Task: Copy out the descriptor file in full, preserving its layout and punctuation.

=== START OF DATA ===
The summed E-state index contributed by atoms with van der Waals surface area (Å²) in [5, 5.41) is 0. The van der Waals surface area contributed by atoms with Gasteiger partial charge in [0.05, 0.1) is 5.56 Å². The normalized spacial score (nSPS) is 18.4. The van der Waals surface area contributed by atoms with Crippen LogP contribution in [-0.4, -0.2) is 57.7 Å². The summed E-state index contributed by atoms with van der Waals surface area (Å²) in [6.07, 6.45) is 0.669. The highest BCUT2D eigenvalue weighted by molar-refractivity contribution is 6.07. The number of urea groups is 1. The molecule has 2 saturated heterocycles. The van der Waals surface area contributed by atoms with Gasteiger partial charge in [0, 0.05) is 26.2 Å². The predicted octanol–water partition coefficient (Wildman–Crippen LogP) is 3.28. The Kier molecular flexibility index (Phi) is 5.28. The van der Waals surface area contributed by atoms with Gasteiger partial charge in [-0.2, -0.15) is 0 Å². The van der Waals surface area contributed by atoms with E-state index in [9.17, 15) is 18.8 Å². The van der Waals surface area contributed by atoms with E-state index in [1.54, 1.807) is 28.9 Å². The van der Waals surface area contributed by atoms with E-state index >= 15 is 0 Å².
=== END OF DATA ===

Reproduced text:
The summed E-state index contributed by atoms with van der Waals surface area (Å²) in [5, 5.41) is 0. The van der Waals surface area contributed by atoms with Gasteiger partial charge in [0.05, 0.1) is 5.56 Å². The normalized spacial score (nSPS) is 18.4. The van der Waals surface area contributed by atoms with Crippen LogP contribution in [-0.4, -0.2) is 57.7 Å². The summed E-state index contributed by atoms with van der Waals surface area (Å²) in [6.07, 6.45) is 0.669. The highest BCUT2D eigenvalue weighted by molar-refractivity contribution is 6.07. The number of urea groups is 1. The molecule has 2 saturated heterocycles. The van der Waals surface area contributed by atoms with Gasteiger partial charge in [0, 0.05) is 26.2 Å². The predicted octanol–water partition coefficient (Wildman–Crippen LogP) is 3.28. The Kier molecular flexibility index (Phi) is 5.28. The van der Waals surface area contributed by atoms with Gasteiger partial charge in [-0.2, -0.15) is 0 Å². The van der Waals surface area contributed by atoms with E-state index in [9.17, 15) is 18.8 Å². The van der Waals surface area contributed by atoms with E-state index in [1.54, 1.807) is 28.9 Å². The van der Waals surface area contributed by atoms with E-state index >= 15 is 0 Å².